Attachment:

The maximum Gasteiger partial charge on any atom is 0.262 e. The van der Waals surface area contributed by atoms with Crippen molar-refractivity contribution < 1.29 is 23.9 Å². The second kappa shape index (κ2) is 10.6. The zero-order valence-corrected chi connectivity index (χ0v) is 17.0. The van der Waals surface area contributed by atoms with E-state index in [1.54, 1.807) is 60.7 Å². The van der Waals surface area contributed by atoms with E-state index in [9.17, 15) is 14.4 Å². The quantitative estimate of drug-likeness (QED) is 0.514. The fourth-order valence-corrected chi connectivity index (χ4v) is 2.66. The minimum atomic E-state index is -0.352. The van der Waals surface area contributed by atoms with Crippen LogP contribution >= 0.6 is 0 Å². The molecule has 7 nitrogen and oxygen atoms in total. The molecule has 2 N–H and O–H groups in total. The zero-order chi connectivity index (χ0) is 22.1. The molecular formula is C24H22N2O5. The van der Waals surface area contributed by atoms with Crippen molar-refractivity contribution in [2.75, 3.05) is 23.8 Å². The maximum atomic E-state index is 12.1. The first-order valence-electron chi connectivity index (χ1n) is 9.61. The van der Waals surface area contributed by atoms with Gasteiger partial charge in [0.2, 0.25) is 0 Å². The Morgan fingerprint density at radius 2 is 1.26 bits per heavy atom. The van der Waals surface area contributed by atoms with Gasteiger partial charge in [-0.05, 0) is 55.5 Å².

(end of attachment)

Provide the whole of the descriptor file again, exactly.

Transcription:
The maximum Gasteiger partial charge on any atom is 0.262 e. The van der Waals surface area contributed by atoms with Crippen molar-refractivity contribution < 1.29 is 23.9 Å². The second kappa shape index (κ2) is 10.6. The zero-order valence-corrected chi connectivity index (χ0v) is 17.0. The van der Waals surface area contributed by atoms with E-state index in [1.54, 1.807) is 60.7 Å². The van der Waals surface area contributed by atoms with E-state index in [9.17, 15) is 14.4 Å². The quantitative estimate of drug-likeness (QED) is 0.514. The fourth-order valence-corrected chi connectivity index (χ4v) is 2.66. The minimum atomic E-state index is -0.352. The van der Waals surface area contributed by atoms with Crippen LogP contribution >= 0.6 is 0 Å². The molecule has 7 nitrogen and oxygen atoms in total. The molecule has 2 N–H and O–H groups in total. The zero-order chi connectivity index (χ0) is 22.1. The molecular formula is C24H22N2O5. The van der Waals surface area contributed by atoms with Crippen molar-refractivity contribution in [2.75, 3.05) is 23.8 Å². The maximum atomic E-state index is 12.1. The first-order valence-electron chi connectivity index (χ1n) is 9.61. The van der Waals surface area contributed by atoms with Gasteiger partial charge in [0.2, 0.25) is 0 Å². The Morgan fingerprint density at radius 2 is 1.26 bits per heavy atom. The van der Waals surface area contributed by atoms with Gasteiger partial charge in [-0.05, 0) is 55.5 Å².